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Muscle Evolution Editor, Werner Beukes

Training idiosyncrasies

What is the difference between a lifter pushing 100 kg and failing and another taking the risk of going for 110kg and succeeding?

There is a long conditioned false assumption that there is no link between psychology and lifting weights. What is the big deal? Just lift the weights, right.The mental side of things is often overlooked.The lifter who succeeds in the gym is a risk-taker. In the world of business those who take the risks may lose more often but they also win more often too.The same mentality applies to lifting weights. Too much and you might find yourself out of action nursing nasty injuries. Too little will mean you are going nowhere.The golden middle is where you should be.Only trial and error will tell you exactly where that is for you.

Lifting weights does not offer immediate gratification. You have to work damn hard for the results to show.The higher one goes the harder the gains.Bodybuilding is unique because it encompasses many different facets of training. Strength, power, hypertrophy, flexibility and balance are all interlinked. Preparing to lift is about getting your head in the game. For some reason most follow their own little rituals. An espresso before a workout, gripping the bar the same way, breathing the same way, turning your cap around on your head before you squat are all examples of these little rituals.Is there something behind this preparation phenomenon?In a study published in the Journal of Strength and Conditioning researchers looked at three preparation strategies: a warm-up on a bike, dynamic stretching and squats.Each method improved both the performance and the activation of the muscles tested.By following these strategies athletes primed their bodies for training. Is this the same as the psychological effect of a mental ritual? I think more research is needed to answer that question properly but in the meantime I’ll carry on with my little training idiosyncrasies.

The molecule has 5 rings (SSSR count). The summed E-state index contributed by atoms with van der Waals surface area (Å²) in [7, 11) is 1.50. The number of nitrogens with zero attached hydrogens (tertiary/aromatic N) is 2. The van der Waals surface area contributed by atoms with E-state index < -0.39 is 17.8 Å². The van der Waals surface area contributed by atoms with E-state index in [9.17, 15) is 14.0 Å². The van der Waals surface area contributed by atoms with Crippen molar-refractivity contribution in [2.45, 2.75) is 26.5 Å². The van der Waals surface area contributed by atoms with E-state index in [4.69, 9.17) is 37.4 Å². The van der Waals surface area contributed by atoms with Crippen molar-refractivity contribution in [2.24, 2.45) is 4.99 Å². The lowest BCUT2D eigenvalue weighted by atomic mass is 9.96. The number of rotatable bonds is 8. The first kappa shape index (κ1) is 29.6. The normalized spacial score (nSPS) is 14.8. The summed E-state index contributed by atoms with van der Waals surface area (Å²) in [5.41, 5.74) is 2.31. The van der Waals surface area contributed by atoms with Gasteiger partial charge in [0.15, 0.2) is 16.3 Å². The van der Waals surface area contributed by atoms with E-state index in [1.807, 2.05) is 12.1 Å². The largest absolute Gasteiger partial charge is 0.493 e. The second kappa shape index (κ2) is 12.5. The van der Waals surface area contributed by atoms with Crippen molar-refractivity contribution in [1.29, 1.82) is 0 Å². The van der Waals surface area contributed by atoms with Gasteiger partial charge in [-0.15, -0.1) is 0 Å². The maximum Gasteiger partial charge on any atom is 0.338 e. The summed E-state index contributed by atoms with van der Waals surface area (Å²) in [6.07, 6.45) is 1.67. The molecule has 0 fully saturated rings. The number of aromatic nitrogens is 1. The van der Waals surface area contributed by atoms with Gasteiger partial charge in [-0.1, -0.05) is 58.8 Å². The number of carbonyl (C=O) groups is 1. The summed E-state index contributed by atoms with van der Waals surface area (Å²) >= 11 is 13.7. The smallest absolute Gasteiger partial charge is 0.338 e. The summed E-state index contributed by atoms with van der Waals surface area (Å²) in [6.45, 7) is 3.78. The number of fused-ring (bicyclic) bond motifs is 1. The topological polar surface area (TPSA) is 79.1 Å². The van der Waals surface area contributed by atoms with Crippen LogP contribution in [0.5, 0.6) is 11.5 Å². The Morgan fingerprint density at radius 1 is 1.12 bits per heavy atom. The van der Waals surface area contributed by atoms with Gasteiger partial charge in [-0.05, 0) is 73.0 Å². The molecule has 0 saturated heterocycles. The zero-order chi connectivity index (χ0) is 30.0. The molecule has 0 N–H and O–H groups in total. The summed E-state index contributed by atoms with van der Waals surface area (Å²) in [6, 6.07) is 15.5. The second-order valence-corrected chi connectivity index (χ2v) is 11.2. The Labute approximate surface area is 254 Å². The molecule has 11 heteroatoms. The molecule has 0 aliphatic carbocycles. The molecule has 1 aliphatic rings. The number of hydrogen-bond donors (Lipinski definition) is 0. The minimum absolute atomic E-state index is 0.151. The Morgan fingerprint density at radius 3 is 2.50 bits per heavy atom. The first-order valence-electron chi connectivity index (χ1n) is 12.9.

Werner’s Weekly Tip:

The right way to squat is to look straight ahead, not at your toes or the ceiling because it allows for your chest to stay upright and your trapezius muscles to be under the bar.

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